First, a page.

Disability Network Resource ConferenceThis two day annual conference was designed to offer an  opportunity for community members and educators to share  knowledge, new ideas and common experiences.  The conference provided an engaging keynote address by  Ryan Knighton, diverse workshop sessions, entrepreneurial  exhibits and networking opportunities related to post-  secondary programs, as well as employment and support services for students with disabilities. The conference theme - â€œGreat Expectations: The Post-Secondary Challenge” - focused on considering the expectations of the post-secondary experience for students, community, college and university personnel.

Our Healthy Minds | Healthy Campuses team offered a workshop titled â€œAcademic Accommodations Related to Mental Health Issues: Dialogue and Action to Implement New Recommendations” that explored how recommendations for academic accommodations can be implemented in the various post-secondary institutions in British Columbia. 

View the Prezi presentation from the workshop here>>>

Academic Accommodations for Students with Mental Health Disabilities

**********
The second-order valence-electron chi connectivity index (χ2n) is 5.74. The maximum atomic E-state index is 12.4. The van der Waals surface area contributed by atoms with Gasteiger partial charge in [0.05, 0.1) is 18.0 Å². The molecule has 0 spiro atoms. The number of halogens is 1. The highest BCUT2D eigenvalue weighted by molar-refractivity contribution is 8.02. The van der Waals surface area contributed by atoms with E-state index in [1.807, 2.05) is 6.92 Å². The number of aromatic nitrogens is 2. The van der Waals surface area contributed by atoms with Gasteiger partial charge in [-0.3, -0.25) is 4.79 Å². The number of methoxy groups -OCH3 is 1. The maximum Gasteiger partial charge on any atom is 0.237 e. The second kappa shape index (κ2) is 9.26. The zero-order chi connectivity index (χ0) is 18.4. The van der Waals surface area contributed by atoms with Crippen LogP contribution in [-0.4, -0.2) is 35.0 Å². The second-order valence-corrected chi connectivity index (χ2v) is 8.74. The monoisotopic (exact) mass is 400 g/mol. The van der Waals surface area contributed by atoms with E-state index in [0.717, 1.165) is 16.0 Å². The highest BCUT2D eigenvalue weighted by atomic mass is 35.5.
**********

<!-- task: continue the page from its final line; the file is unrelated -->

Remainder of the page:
The Canadian Mental Health Association's (CMHA) Healthy Minds | Healthy Campuses co-hosted a webinar with the Ontario Centre for Innovation in Campus Mental Health — “Academic Accommodations for Post-secondary Students with Mental Health Disabilities: Recommendations from an Ontario-wide Research Study.”

The webinar presents findings and recommendations from a three-year research project funded by the Ontario Ministry of Training, Colleges and Universities that was jointly undertaken by researchers at Queen’s University and St. Lawrence College. The project focused on academic accommodations in the post-secondary sector for students with mental health problems. The webinar focuses on the project’s three key deliverables:
  1. Recommendations regarding accommodations, which include documentation standards and guidelines, functional limitations as the basis for accommodation, temporary accommodations, retroactive accommodations, the roles of the Office for Students with Disabilities, etc.